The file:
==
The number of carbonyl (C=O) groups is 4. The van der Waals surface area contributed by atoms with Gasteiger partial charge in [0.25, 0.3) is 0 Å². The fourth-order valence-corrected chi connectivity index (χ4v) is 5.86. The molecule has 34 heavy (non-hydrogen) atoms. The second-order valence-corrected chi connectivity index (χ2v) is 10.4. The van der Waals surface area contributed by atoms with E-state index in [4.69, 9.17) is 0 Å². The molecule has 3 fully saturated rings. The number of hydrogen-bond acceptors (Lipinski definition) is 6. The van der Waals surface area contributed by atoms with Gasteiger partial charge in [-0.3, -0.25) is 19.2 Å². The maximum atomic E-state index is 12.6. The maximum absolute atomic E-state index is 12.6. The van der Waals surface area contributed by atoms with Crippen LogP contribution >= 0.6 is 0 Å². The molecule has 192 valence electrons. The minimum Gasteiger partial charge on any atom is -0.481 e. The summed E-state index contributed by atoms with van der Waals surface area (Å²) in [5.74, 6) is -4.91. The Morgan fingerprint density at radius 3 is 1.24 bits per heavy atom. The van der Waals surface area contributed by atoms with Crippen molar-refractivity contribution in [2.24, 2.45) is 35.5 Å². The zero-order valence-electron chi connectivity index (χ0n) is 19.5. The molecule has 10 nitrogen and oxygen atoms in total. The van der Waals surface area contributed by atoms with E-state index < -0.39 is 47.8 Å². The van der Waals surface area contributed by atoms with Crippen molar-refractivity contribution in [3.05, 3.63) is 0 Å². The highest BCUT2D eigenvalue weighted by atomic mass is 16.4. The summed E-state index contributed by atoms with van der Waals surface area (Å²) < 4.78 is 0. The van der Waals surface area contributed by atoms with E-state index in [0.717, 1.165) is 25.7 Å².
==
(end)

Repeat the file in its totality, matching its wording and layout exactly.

The number of carbonyl (C=O) groups is 4. The van der Waals surface area contributed by atoms with Gasteiger partial charge in [0.25, 0.3) is 0 Å². The fourth-order valence-corrected chi connectivity index (χ4v) is 5.86. The molecule has 34 heavy (non-hydrogen) atoms. The second-order valence-corrected chi connectivity index (χ2v) is 10.4. The van der Waals surface area contributed by atoms with E-state index in [4.69, 9.17) is 0 Å². The molecule has 3 fully saturated rings. The number of hydrogen-bond acceptors (Lipinski definition) is 6. The van der Waals surface area contributed by atoms with Gasteiger partial charge in [-0.3, -0.25) is 19.2 Å². The maximum atomic E-state index is 12.6. The maximum absolute atomic E-state index is 12.6. The van der Waals surface area contributed by atoms with Crippen LogP contribution >= 0.6 is 0 Å². The molecule has 192 valence electrons. The minimum Gasteiger partial charge on any atom is -0.481 e. The summed E-state index contributed by atoms with van der Waals surface area (Å²) in [5.74, 6) is -4.91. The Morgan fingerprint density at radius 3 is 1.24 bits per heavy atom. The van der Waals surface area contributed by atoms with Crippen molar-refractivity contribution in [2.24, 2.45) is 35.5 Å². The zero-order valence-electron chi connectivity index (χ0n) is 19.5. The molecule has 10 nitrogen and oxygen atoms in total. The van der Waals surface area contributed by atoms with E-state index < -0.39 is 47.8 Å². The van der Waals surface area contributed by atoms with Crippen molar-refractivity contribution in [3.05, 3.63) is 0 Å². The highest BCUT2D eigenvalue weighted by atomic mass is 16.4. The summed E-state index contributed by atoms with van der Waals surface area (Å²) < 4.78 is 0. The van der Waals surface area contributed by atoms with E-state index in [0.717, 1.165) is 25.7 Å².